In Keiley’s production she has a member of the chorus read those sections standing at the lip of the stage, paperback edition of the book in hand. The result is that instead of bringing us into the play these readings by characters who are not Anne Frank distance us from the reading and the character who wrote the passage.

Keiley has created a particular vocabulary of stylized movement for her productions involving tempo, a musical counting and strict timing to the words. It is very effective for shows she builds working closely with her writing collaborators. It worked last year with the fantasy world of Alice Through the Looking Glass.

It doesn’t work with The Diary of Anne Frank.

One segment is read in which it says that Anne could, if necessary, sit still for hours. Here Keiley has Anne moving frantically around the set doing particular movements, perhaps dancing. It’s completely at odds with the text. Too often the movement and direction are at odds with what is being read by the chorus. There is the hard-working cast doing this stylized, robotic movement, suggesting exercise or doing chores, again taking us out of the moment. It’s a rare scene or two that we actually see Anne writing in her diary when sections of it are read.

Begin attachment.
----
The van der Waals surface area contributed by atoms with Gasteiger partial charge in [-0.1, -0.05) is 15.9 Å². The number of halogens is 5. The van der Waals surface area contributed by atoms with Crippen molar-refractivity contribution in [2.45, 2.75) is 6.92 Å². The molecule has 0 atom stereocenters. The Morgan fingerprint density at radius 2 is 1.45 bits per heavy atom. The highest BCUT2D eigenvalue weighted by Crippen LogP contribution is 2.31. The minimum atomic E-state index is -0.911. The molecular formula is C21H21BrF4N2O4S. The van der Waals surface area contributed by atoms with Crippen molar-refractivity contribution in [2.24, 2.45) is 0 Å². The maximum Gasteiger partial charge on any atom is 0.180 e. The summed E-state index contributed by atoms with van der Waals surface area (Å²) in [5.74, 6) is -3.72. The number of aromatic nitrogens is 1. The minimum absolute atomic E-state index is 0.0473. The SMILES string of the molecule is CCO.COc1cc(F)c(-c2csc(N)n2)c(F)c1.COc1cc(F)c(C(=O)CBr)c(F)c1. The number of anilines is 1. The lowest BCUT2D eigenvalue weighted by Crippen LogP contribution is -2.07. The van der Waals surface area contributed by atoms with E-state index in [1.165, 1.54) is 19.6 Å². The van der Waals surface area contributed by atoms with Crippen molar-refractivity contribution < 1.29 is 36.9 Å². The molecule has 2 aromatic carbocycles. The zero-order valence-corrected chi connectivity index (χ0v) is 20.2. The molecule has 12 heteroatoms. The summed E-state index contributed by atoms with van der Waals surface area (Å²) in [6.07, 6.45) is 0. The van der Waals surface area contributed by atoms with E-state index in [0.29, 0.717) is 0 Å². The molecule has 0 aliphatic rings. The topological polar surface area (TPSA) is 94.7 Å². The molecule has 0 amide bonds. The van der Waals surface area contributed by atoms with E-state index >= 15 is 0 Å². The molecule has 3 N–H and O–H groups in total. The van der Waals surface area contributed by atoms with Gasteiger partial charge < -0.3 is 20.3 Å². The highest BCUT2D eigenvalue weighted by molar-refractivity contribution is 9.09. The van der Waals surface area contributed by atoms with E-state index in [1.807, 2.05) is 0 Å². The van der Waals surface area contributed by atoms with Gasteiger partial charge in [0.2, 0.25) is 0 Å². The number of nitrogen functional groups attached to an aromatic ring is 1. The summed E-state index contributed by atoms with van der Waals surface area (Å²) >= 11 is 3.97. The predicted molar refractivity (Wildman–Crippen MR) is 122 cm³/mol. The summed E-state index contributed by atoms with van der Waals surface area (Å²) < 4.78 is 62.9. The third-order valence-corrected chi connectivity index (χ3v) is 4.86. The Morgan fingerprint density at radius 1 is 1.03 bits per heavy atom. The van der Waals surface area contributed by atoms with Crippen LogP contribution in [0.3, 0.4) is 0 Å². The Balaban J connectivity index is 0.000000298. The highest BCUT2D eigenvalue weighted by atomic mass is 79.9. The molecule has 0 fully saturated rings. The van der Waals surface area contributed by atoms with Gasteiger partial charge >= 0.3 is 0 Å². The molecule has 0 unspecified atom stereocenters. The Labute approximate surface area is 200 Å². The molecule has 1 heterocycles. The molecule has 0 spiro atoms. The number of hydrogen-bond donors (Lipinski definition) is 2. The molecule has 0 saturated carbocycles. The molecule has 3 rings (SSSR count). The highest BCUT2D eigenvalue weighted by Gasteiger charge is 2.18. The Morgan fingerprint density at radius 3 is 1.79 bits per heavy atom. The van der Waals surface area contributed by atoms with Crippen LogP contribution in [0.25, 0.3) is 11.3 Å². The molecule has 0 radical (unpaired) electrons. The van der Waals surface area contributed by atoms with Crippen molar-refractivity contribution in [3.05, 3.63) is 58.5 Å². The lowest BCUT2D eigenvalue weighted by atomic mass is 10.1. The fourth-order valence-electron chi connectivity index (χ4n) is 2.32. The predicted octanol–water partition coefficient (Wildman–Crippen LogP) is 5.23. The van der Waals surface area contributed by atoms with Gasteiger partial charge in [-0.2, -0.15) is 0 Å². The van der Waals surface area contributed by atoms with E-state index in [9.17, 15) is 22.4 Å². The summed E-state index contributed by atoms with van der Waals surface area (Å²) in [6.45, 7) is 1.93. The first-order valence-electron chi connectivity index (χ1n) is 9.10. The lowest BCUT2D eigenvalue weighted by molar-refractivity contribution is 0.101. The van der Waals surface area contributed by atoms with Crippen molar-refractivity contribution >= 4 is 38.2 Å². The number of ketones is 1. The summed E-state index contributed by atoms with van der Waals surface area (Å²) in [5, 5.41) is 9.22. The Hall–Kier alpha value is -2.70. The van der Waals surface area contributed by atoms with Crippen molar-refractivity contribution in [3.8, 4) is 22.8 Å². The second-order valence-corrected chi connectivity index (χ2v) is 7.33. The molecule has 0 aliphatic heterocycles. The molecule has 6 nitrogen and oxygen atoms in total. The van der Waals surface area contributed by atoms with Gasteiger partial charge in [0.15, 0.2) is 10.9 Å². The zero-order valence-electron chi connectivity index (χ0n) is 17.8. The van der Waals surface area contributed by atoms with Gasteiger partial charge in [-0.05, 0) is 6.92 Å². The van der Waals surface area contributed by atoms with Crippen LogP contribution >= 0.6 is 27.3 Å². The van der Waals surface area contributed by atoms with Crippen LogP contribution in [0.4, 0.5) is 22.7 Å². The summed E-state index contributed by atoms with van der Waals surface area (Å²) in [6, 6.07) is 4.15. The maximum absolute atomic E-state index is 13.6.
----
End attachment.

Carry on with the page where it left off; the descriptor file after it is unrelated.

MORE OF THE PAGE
In one scene just before the intermission Mr. Dussel and Peter have a fight about Peter’s cat. Mr. Dussel doesn’t like cats and the cat antagonizes his asthma. Peter stomps up the stairs to his room to tend to the cat. Mr. Dussel slowly goes up the stairs and stands outside the door to Peter’s room. We might (incorrectly) think that Mr. Dussel will apologize to Peter, hazarding an asthma attack. But no. This is just another chance that Keiley can fashion a pretty picture of the rest of the cast, each standing on a step of that staircase, pose and then lights out to end the act.


One of the most egregious blunders of Keiley’s suffocating direction is when Maev Beaty, as the Chorus, reads the famous passage at the end in which Anne says with laughter, a kind-heart and optimism: ‘In spite of everything I still believe that people are really good at heart.'” It’s a line that is full of irony because at that point the Nazis are about to find them.

But in this production Beaty says it when the Nazis have found them and are yelling in the background and tearing the place apart. Beaty is directed to read it with edge, anger and bite and she has to yell it over the noise in the background. All irony is dashed and once again our attention is pulled from the dialogue of the play to the action behind.